Export 9 results:
Sort by: Author [ Title  (Asc)] Type Year
A B C D E F G H I J K L M N O P Q R S T U V [W] X Y Z   [Show ALL]
Tokinaga, H, Xie S-P.  2011.  Wave- and Anemometer-Based Sea Surface Wind (WASWind) for Climate Change Analysis. Journal of Climate. 24:267-285.   10.1175/2010jcli3789.1   Abstract
Tokinaga, H, Xie S-P.  2011.  Weakening of the equatorial Atlantic cold tongue over the past six decades. Nature Geoscience. 4:222-226.   10.1038/ngeo1078   Abstract
Lin, XP, Xie SP, Chen XP, Xu LL.  2006.  A well-mixed warm water column in the central Bohai Sea in summer: Effects of tidal and surface wave mixing. Journal of Geophysical Research-Oceans. 111   10.1029/2006jc003504   Abstract
Li, G, Xie SP, He C, Chen ZS.  2017.  Western Pacific emergent constraint lowers projected increase in Indian summer monsoon rainfall. Nature Climate Change. 7:708-+.   10.1038/nclimate3387   AbstractWebsite

The agrarian-based socioeconomic livelihood of densely populated South Asian countries is vulnerable to modest changes in Indian summer monsoon (ISM) rainfall(1-3). How the ISM rainfall will evolve is a question of broad scientific and socioeconomic importance(3-9). In response to increased greenhouse gas (GHG) forcing, climate models commonly project an increase in ISM rainfall(4-9). This wetter ISM projection, however, does not consider large model errors in both the mean state and ocean warming pattern(9-11). Here we identify a relationship between biases in simulated present climate and future ISM projections in a multi-model ensemble: models with excessive present-day precipitation over the tropical western Pacific tend to project a larger increase in ISM rainfall under GHG forcing because of too strong a negative cloud-radiation feedback on sea surface temperature. The excessive negative feedback suppresses the local ocean surface warming, strengthening ISM rainfall projections via atmospheric circulation. We calibrate the ISM rainfall projections using this 'present-future relationship' and observed western Pacific precipitation. The correction reduces by about 50% of the projected rainfall increase over the broad ISM region. Our study identifies an improved simulation of western Pacific convection as a priority for reliable ISM projections.

Xie, SP.  1996.  Westward propagation of latitudinal asymmetry in a coupled ocean-atmosphere model. Journal of the Atmospheric Sciences. 53:3236-3250. Abstract
Richter, I, Behera SK, Doi T, Taguchi B, Masumoto Y, Xie SP.  2014.  What controls equatorial Atlantic winds in boreal spring? Climate Dynamics. 43:3091-3104.   10.1007/s00382-014-2170-0   AbstractWebsite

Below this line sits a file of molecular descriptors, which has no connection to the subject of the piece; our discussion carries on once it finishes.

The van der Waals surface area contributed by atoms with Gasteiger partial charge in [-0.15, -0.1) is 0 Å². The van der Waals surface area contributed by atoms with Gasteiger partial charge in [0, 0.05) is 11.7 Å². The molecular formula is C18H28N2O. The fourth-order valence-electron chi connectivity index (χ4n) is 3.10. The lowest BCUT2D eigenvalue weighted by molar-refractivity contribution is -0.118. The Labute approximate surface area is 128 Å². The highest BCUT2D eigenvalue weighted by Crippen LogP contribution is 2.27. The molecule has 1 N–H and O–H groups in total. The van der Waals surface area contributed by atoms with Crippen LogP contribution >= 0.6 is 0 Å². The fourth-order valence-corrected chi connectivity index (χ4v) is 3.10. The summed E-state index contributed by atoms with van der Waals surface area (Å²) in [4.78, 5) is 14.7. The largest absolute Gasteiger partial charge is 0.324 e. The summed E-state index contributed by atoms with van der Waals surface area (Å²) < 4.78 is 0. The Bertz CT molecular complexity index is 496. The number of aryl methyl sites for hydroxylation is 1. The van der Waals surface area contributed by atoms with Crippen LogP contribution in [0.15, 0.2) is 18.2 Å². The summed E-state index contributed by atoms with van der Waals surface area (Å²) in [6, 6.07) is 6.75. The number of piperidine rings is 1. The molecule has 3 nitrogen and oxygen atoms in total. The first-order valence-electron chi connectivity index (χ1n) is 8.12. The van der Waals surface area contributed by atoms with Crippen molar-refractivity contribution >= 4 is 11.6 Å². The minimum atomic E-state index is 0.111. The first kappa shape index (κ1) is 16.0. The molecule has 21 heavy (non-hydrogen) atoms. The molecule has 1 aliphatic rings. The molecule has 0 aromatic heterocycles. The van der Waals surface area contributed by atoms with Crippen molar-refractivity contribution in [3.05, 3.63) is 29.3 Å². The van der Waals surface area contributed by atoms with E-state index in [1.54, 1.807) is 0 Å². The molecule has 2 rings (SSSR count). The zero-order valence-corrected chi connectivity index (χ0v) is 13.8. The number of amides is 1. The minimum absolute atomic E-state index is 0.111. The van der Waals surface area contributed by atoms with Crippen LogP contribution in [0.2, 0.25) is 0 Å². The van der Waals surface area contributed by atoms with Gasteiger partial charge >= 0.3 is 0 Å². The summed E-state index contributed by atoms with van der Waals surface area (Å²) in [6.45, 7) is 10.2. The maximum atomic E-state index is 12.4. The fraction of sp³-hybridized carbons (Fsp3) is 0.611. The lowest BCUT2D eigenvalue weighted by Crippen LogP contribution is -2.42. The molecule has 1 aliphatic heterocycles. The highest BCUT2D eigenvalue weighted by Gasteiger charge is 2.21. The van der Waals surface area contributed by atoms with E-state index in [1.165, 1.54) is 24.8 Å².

The factors controlling equatorial Atlantic winds in boreal spring are examined using both observations and general circulation model (GCM) simulations from the coupled model intercomparison phase 5. The results show that the prevailing surface easterlies flow against the attendant pressure gradient and must therefore be maintained by other terms in the momentum budget. An important contribution comes from meridional advection of zonal momentum but the dominant contribution is the vertical transport of zonal momentum from the free troposphere to the surface. This implies that surface winds are strongly influenced by conditions in the free troposphere, chiefly pressure gradients and, to a lesser extent, meridional advection. Both factors are linked to the patterns of deep convection. Applying these findings to GCM errors indicates, that, consistent with the results of previous studies, the persistent westerly surface wind bias found in most GCMs is due mostly to precipitation errors, in particular excessive precipitation south of the equator over the ocean and deficient precipitation over equatorial South America. Free tropospheric influences also dominate the interannual variability of surface winds in boreal spring. GCM experiments with prescribed climatological sea-surface temperatures (SSTs) indicate that the free tropospheric influences are mostly associated with internal atmospheric variability. Since the surface wind anomalies in boreal spring are crucial to the development of warm SST events (Atlantic Ninos), the results imply that interannual variability in the region may rely far less on coupled air-sea feedbacks than is the case in the tropical Pacific.

de Szoeke, SP, Xie SP, Miyama T, Richards KJ, Small RJO.  2007.  What maintains the SST front north of the eastern Pacific equatorial cold tongue?* Journal of Climate. 20:2500-2514.   10.1175/jcli4173.1   Abstract
Li, JX, Wang GH, Xie SP, Zhang R, Sun ZY.  2012.  A winter warm pool southwest of Hainan Island due to the orographic wind wake. Journal of Geophysical Research-Oceans. 117   10.1029/2012jc008189   Abstract

A winter warm pool off the southwest coast of Hainan Island is uncovered from high resolution satellite measurements and field observations. The warm pool is characterized by warm temperature relative to the surroundings. It forms in October, intensifies from November to next January, and decays in February. Our results show that the wind wake in the northeast winter monsoon due to the orographic blockage by mountains of Hainan Island plays an important role in generating the warm pool by reducing surface latent heat flux. The core temperature of the warm pool is correlated with the El Nino and Southern Oscillation.